Get informed. Love the body you live in. Take a walk with that friend who is obsessed with dieting. Hug them.

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Painting by Todd Young, owned by Beth Slattery

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Be Brave., Death of a dog, Grief, Scottish Terrier

Letting Go, 2019.

I have a new tradition, spurred on by a writing friend, of choosing a ‘word of the year’  to prompt and inspire me into January 1st. I have chosen words like “faith” and “healing,” “patience” and “intention.” On December 31st, all fired up from a good procedure result, I decided on “brave.” Thinking to myself; I will brave the world and get to that bucket list. And; I will be brave on all the projects that have idled while I endured the ups and downs of 2017 and 2018.  Little did I know that three days into 2019 I would be tested as to whether I could be brave enough to get out of bed.

January 3rd I said goodbye to my best friend on four legs pup Olive.  She stopped eating at New Years and slept through the days. On January 3rd an x-ray at 1:30 in the afternoon revealed she was full of tumor. She declined in a matter of hours, her heart rate and breathing so accelerated that I did not think she could make it through the afternoon. At 7 pm I held her, her muzzle tucked under my chin, while she was euthanized at home.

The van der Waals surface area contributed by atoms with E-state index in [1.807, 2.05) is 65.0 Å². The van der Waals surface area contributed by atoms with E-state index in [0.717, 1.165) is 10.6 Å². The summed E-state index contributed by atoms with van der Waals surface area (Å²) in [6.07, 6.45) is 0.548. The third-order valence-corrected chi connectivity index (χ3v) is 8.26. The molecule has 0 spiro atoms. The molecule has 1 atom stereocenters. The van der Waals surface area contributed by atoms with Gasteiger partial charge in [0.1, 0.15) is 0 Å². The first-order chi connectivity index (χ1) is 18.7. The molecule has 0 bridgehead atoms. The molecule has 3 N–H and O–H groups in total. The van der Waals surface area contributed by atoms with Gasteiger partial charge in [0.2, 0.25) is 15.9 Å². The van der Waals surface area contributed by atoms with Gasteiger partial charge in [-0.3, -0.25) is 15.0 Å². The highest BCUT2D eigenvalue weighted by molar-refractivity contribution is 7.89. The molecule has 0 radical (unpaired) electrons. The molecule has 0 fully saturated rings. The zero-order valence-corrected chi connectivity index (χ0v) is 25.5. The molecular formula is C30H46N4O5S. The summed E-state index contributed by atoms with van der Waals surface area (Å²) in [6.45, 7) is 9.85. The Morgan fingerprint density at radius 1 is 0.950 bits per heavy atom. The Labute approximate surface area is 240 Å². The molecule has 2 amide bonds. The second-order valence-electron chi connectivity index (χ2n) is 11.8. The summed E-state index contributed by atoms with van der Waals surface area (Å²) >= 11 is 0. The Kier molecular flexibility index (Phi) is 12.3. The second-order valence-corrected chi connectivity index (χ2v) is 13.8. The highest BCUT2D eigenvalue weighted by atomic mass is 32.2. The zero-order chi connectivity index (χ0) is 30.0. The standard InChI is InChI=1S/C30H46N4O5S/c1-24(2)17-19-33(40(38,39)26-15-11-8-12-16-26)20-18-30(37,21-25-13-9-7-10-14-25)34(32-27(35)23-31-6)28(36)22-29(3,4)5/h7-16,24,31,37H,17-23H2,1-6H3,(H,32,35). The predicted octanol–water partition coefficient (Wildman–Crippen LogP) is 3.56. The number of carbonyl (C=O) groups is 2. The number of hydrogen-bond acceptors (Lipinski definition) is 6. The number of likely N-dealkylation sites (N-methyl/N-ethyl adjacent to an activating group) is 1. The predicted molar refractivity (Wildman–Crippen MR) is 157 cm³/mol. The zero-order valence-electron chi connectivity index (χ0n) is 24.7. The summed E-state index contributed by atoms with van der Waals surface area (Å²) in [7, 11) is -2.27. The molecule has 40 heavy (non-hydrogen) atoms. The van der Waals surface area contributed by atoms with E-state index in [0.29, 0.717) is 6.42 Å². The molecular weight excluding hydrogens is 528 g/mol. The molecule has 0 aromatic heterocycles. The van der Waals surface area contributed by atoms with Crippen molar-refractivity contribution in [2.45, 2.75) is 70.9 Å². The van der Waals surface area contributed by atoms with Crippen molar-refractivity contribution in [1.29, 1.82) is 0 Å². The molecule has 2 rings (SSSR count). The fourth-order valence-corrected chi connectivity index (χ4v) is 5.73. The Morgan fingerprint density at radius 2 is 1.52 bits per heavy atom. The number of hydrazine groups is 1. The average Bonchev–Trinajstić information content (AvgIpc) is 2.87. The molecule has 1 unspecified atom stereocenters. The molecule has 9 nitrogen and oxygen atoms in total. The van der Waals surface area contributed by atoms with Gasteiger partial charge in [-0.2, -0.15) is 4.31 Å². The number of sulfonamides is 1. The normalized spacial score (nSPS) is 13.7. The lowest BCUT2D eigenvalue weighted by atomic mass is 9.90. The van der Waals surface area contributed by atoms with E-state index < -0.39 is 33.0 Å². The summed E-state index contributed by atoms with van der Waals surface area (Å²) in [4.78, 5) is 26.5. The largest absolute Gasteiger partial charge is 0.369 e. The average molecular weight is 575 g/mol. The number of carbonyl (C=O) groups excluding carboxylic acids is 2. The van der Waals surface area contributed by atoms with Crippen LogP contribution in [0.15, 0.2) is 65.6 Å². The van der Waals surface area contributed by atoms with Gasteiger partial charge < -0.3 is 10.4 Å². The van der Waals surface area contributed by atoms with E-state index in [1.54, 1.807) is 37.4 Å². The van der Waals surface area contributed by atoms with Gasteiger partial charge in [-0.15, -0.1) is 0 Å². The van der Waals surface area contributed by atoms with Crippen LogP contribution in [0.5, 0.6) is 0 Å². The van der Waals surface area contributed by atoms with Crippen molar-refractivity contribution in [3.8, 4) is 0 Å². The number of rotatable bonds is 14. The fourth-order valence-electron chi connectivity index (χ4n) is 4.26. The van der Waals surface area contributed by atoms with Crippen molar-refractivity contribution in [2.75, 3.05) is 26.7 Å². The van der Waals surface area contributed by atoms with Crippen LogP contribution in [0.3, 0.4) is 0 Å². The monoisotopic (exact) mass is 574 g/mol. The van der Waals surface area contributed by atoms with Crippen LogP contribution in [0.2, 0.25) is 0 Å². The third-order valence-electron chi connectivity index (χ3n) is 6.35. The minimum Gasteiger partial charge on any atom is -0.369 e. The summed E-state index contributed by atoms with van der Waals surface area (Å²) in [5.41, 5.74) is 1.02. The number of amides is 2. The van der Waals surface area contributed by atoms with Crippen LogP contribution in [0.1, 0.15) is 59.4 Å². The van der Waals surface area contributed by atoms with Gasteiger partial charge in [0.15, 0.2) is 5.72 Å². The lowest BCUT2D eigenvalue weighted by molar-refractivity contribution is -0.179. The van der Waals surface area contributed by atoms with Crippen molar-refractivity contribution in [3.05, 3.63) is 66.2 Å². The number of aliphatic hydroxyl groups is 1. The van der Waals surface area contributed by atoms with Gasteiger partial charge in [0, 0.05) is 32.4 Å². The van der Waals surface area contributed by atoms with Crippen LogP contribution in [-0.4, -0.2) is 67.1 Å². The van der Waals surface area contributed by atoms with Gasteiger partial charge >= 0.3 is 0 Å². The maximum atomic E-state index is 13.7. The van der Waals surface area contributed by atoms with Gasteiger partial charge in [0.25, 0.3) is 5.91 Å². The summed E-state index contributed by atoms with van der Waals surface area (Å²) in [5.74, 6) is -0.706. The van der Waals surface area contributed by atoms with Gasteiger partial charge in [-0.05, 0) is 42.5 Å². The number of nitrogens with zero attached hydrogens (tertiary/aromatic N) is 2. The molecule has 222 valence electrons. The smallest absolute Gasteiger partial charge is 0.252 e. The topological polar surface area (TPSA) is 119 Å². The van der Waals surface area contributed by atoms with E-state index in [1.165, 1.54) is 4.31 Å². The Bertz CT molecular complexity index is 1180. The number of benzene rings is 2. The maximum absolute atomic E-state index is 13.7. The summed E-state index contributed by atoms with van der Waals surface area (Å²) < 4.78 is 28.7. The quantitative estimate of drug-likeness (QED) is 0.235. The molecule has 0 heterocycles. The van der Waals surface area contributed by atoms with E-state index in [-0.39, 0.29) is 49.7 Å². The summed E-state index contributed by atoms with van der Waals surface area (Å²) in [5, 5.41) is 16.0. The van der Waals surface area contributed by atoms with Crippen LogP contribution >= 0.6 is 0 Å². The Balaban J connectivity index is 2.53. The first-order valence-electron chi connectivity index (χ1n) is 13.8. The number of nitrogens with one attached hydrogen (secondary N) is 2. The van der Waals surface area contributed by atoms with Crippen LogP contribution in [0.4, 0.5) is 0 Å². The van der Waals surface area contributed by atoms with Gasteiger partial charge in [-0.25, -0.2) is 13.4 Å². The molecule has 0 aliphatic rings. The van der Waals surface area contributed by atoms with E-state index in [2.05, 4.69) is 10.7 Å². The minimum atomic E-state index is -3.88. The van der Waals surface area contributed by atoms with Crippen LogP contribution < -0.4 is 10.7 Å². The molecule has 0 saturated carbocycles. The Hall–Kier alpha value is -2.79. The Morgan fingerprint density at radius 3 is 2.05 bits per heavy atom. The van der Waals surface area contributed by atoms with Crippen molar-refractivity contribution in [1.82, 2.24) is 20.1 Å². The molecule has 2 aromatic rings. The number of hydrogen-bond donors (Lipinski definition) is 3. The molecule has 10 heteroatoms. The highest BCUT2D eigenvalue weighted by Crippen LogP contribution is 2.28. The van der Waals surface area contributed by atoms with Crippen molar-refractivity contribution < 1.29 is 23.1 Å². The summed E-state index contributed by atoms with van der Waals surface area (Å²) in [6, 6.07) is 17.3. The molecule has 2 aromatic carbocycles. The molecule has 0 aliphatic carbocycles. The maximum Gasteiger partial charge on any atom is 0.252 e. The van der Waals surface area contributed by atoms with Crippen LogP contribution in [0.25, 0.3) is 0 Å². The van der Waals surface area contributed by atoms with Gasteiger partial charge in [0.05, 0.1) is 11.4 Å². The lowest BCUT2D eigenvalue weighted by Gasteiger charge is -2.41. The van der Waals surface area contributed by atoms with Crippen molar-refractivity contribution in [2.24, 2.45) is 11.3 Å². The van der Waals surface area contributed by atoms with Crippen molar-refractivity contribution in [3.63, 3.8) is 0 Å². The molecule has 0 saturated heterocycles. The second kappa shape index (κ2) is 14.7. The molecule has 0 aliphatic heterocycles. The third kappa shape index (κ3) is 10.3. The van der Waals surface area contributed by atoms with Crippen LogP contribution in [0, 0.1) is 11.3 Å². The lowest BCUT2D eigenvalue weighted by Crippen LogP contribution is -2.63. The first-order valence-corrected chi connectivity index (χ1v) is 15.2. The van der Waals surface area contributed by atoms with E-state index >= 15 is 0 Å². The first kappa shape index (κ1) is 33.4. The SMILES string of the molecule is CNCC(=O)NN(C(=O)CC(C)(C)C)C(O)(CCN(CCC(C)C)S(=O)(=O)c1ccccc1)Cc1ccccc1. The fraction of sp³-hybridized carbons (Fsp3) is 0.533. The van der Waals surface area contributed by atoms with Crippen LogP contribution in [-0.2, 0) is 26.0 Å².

Olive was beloved by me, my family, my friends. She did her dog job with all her heart and soul; she spent endless hours learning tricks with my children, endured ferry, car and plane trips, explored new places with ears up, walked all my steps and errands, lay patiently at my feet in stores while I did whatever I had to do, reminded me daily — with a gentle paw swipe — when I had been at the computer long enough. She enchanted small children and lived for Seattle dog-friendly coffee shops with biscuit jars. She was a fixture at social knitting on both coasts. She chased everything and caught nothing. She went everywhere happy.

And then, when I was in the darkest of all places, she only left my side when forced. One part of her body was always touching mine, no matter the temperature. When anxiety from illness and body trauma, fear and mortality kept me awake for the better part of two years, in those dark night hours she pressed closer and snuffed at me while I practically stroked the fur from her body. Only in the last few months, when I began to feel better and after a good procedure result in December, did she lighten up and sleep at my feet.

She knew. She knew I was better. After a joyful family Christmas she saw me writing. She saw me moving. I know she heard it in my voice. Only then did she let go. Her job was done.